Will Greater Precision in Investment Treaties Protect the Right to Regulate? An Assessment of the TPP's Investment Chapter

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The recently concluded Trans-Pacific Partnership Agreement (TPP) and negotiations underway for other major trade and investment treaties have drawn renewed attention to the potential to reframe the substantive obligations in new investment treaties in a manner that is more supportive of regulatory autonomy than earlier treaties. One way of doing so is to more precisely define the contours of the obligations of States toward foreign investors and investments in the treaty text. This approach aims to eliminate the likelihood of successful challenges to non-discriminatory public welfare measures by providing
more guidance to arbitral tribunals. To some extent, the provisions of the TPP achieve this aim when compared to New Zealand's existing treaties. The TPP's national treatment clause demonstrates far greater precision in articulating state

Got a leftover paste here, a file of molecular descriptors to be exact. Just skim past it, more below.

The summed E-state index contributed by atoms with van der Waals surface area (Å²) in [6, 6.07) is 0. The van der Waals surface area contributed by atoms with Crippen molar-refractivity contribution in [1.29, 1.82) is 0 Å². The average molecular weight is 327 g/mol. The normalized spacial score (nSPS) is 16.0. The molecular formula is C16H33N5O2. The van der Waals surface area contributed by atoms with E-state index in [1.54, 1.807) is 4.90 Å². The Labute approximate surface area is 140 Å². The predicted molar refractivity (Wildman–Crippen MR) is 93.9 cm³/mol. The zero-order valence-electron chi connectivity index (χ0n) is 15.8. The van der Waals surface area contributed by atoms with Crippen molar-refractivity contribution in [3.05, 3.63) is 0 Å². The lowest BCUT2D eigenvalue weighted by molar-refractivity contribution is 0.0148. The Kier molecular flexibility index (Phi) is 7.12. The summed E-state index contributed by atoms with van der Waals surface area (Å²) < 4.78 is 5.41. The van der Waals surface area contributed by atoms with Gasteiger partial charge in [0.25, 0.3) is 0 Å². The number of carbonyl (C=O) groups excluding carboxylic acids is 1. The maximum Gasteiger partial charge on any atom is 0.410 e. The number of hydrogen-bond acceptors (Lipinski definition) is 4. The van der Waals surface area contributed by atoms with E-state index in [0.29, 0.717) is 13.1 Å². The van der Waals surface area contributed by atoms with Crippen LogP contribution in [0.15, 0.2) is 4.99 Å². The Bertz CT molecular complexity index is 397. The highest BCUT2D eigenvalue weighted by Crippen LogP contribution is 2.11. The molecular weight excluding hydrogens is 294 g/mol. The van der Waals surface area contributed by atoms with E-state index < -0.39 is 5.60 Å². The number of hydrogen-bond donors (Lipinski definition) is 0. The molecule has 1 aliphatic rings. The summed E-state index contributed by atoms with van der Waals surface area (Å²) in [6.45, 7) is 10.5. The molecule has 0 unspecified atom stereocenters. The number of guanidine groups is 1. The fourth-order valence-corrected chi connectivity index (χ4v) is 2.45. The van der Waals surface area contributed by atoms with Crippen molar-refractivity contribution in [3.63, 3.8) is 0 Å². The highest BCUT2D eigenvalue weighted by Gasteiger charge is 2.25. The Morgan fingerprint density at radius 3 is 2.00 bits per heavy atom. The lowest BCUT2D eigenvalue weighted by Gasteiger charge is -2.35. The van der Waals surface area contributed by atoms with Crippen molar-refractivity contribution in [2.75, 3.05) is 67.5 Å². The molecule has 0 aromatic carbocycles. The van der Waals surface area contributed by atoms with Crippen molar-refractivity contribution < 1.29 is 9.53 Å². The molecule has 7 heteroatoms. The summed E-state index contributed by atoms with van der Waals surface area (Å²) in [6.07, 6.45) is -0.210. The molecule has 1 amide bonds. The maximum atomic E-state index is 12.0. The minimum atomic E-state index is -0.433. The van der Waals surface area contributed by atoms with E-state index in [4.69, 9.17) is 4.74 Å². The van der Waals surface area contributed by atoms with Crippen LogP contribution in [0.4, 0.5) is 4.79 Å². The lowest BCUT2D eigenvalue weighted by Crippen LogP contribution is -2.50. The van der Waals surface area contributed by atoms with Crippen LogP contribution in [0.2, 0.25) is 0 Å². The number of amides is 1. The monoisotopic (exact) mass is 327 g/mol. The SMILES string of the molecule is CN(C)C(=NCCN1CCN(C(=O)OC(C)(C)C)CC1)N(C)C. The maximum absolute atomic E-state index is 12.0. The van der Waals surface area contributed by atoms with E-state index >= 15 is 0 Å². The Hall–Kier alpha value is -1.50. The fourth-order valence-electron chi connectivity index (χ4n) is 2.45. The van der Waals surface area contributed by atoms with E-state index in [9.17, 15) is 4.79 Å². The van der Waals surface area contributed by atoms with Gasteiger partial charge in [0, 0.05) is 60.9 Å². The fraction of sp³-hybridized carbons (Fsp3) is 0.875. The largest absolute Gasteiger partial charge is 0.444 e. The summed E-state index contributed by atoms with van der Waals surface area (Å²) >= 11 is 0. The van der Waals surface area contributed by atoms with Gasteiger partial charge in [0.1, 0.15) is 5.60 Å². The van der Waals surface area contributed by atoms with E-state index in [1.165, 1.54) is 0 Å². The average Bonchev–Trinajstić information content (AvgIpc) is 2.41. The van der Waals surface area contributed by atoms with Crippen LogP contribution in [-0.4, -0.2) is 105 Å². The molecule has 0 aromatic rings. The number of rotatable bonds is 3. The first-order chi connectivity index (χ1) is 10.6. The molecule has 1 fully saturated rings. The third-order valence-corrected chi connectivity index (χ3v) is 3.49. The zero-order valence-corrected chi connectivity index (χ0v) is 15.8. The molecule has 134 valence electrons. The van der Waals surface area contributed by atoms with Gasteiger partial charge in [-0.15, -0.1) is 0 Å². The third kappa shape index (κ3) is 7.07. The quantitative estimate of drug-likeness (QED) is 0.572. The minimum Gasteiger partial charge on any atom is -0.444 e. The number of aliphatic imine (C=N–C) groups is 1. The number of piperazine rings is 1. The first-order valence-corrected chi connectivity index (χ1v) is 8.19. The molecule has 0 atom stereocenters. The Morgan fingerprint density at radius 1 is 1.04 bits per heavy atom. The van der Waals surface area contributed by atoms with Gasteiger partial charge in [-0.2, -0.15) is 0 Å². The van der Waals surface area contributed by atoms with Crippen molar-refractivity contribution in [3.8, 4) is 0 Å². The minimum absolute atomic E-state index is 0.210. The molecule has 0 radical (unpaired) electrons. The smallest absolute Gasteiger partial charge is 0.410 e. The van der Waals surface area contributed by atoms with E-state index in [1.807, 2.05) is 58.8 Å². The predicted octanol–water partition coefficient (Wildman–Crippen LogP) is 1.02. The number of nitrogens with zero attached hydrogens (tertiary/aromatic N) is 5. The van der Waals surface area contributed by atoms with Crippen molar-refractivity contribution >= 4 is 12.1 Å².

commitments toward foreign investors and investments than those seen in the majority of existing treaties, including those to which New Zealand is a party. The indirect expropriation clause also offers a greater degree of precision than clauses in older investment treaties, but nevertheless may not sufficiently constrain arbitral discretion in respect of regulatory measures and
is less precisely drafted than equivalent provisions in some of New Zealand's other treaties. The fair and equitable treatment clause continues previous treaty practice in granting broad discretion to arbitrators through the use of evaluative language and references to imprecise concepts. Experience from the body of decided investment cases suggests that the wording of this provision, in particular, might not go far enough toward ensuring that non-discriminatory public welfare measures do not attract liability, given that previous investment tribunals have interpreted similar provisions in such a way as to find States
liable to compensate foreign investors. States negotiating other investment treaties (such as the Regional Comprehensive Economic Partnership, to which New Zealand is a negotiating party) should consider drafting the relevant provisions with greater precision so as to further reduce the breadth of adjudicative discretion entrusted to tribunals.
Original languageEnglish
Pages (from-to)1-20
Number of pages20
JournalNew Zealand Business Law Quarterly
Issue number4
Publication statusPublished - 1 Dec 2015


  • International investment law - investor-state arbitration - trans-pacific partnership

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